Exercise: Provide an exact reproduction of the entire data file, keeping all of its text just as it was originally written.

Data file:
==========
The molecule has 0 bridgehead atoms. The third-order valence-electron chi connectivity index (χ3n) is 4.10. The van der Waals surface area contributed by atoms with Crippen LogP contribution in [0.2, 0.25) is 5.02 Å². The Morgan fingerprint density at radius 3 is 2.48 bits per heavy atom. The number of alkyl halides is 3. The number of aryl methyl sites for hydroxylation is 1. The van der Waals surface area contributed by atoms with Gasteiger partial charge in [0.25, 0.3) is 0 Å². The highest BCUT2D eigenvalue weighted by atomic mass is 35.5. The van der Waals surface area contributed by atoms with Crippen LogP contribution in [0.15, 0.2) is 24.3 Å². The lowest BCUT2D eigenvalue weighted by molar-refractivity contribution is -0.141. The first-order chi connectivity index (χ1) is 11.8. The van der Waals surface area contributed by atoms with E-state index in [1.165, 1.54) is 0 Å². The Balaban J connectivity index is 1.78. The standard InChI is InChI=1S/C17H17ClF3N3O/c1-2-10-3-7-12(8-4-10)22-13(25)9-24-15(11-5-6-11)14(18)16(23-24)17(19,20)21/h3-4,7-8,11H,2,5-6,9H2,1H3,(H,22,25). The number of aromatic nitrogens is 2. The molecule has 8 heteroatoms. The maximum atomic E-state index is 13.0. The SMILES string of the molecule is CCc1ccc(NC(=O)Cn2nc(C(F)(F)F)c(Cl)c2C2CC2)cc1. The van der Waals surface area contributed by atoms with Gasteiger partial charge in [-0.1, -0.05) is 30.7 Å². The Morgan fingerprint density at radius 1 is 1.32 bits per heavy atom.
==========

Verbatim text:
The molecule has 0 bridgehead atoms. The third-order valence-electron chi connectivity index (χ3n) is 4.10. The van der Waals surface area contributed by atoms with Crippen LogP contribution in [0.2, 0.25) is 5.02 Å². The Morgan fingerprint density at radius 3 is 2.48 bits per heavy atom. The number of alkyl halides is 3. The number of aryl methyl sites for hydroxylation is 1. The van der Waals surface area contributed by atoms with Gasteiger partial charge in [0.25, 0.3) is 0 Å². The highest BCUT2D eigenvalue weighted by atomic mass is 35.5. The van der Waals surface area contributed by atoms with Crippen LogP contribution in [0.15, 0.2) is 24.3 Å². The lowest BCUT2D eigenvalue weighted by molar-refractivity contribution is -0.141. The first-order chi connectivity index (χ1) is 11.8. The van der Waals surface area contributed by atoms with E-state index in [1.165, 1.54) is 0 Å². The Balaban J connectivity index is 1.78. The standard InChI is InChI=1S/C17H17ClF3N3O/c1-2-10-3-7-12(8-4-10)22-13(25)9-24-15(11-5-6-11)14(18)16(23-24)17(19,20)21/h3-4,7-8,11H,2,5-6,9H2,1H3,(H,22,25). The number of aromatic nitrogens is 2. The molecule has 8 heteroatoms. The maximum atomic E-state index is 13.0. The SMILES string of the molecule is CCc1ccc(NC(=O)Cn2nc(C(F)(F)F)c(Cl)c2C2CC2)cc1. The van der Waals surface area contributed by atoms with Gasteiger partial charge in [-0.1, -0.05) is 30.7 Å². The Morgan fingerprint density at radius 1 is 1.32 bits per heavy atom.